Monkey on My Back (film)

Monkey on My Back
Directed by Andre DeToth
Produced by Edward Small
Written by Paul Dudley
Anthony Veiller
Crane Wilbur
Based on book by Barney Ross
Starring Cameron Mitchell
Imperial Pictures
Distributed by United Artists
Release dates
May 29, 1957
Running time
93-94 minutes
Country United States
Language English

Monkey on My Back is a 1957 biographical film directed by Andre DeToth, starring Cameron Mitchell as Barney Ross, a world champion boxer and World War II hero (based on a real-life titleholder). The movie is heavily fictionalized, but both the movie character and the biographical character become addicted to opiates due to war conditions. In the climax of the film, Ross faces a challenging battle to recover from his addiction.[1]


In the 1930s, boxer Barney Ross wins the welterweight championship, then meets chorus girl Cathy Holland as he celebrates. Sam Pian, his trainer, learns that Barney placed a $10,000 bet on himself to win the fight. Cathy, a single mom of a young girl, Noreen, gets to know Barney, but is unaware of his gambling habit. When he loses to Henry Armstrong, he owes thousands to a bookie named Big Ralph and is forced to work in Ralph's bar to pay off the debt.

Barney joins the Marines when war breaks out. He gets Cathy to marry him before leaving for the South Pacific, where, at 33, his heroism at Guadalcanal saves another soldier's life and earns Barney a medal, the Silver Star. But he also contracts malaria, for which a medic prescribes morphine. Back home in Chicago, he is given a job with a public-relations firm by the father of the man whose life he saved. Barney is now addicted to morphine, however, and incurs a huge debt to Rico, a drug pusher. Cathy catches her desperate husband breaking into Noreen's piggy bank, so she moves out.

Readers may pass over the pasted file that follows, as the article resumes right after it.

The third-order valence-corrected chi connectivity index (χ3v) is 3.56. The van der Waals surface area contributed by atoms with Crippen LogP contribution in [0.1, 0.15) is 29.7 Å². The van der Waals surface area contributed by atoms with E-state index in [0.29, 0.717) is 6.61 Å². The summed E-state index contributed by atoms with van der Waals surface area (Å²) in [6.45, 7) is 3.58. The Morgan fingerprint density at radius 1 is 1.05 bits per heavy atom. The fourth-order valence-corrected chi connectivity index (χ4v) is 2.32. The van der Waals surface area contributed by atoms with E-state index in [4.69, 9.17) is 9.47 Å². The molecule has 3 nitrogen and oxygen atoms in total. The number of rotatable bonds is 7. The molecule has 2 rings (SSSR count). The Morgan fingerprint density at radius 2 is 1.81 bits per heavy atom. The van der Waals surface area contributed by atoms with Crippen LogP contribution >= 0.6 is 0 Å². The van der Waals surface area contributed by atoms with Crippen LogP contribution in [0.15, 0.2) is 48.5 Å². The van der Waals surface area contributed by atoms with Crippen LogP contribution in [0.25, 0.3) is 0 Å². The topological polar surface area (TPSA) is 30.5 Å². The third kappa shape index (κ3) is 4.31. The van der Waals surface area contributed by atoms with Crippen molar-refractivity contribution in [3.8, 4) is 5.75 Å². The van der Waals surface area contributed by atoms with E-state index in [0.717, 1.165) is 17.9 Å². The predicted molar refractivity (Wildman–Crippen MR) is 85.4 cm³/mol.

Barney becomes suicidal. But when his wife returns to inform him that Rico has been arrested, he vows to beat his addiction. He checks into a hospital in Kentucky while the whole country becomes aware of his plight. Four months later, Barney is permitted to leave, rejoin his family and resume his life.



Film rights to Barney Ross' story were bought in July 1955 by Imperial Pictures, a company owned by Edward Small. It was then titled, God was in My Corner.[2]

The Motion Picture Association of America demanded the removal of a scene which showed how to take morphine on the grounds it breached the Production Code. The scene had Barney Ross insert a hypodermic needle into his arm and pressing down. Producer Edward Small appealed.[3][4]

Small decided to release the film without the Production Code seal of approval, claiming he had not heard back from his appeal for two weeks. This made Monkey on My Back the first movie to run into trouble with the Production Code since the code had been revised to allow treatment of illicit narcotics within limits.


Reviews were generally strong.[5]

See also


  1. Bosley Crowther review of Monkey on My Back, New York Times (1923-Current file) [New York, NY], May 30, 1957, p. 33.
  2. Thomas M. Pryor. "Borgnine seeking profit statement: Actor, in Third Court Suit, Asks an Accounting From Producers of 'Marty' Kazan to Film Huie Story, Special to The New York Times.. New York Times (1923-Current file) [New York, NY], December 4, 1956: 48.
  3. "Barney Ross film faces censorship: Narcotics Scene in 'Monkey on My Back' Banned by Production Code; Head Asks New Interpretation Of Local Origin." Special to The New York Times.. New York Times (1923-Current file) [New York, NY], April 15, 1957, p. 23.
  4. THOMAS M. PRYOR. "HOLLYWOOD CANVAS: Code Faces Test in New Film on Drug Addict--Of 'Time Limit'--Addenda Authentic Drama Debate Trumbo's Revelations", New York Times (1923-Current file) [New York, NY], April 21, 1957, p. 97.
  5. Richard L. Coe. "Unique, This 'Red Balloon'", The Washington Post and Times Herald (1954-1959) [Washington, DC], May 31, 1957, p. B8.
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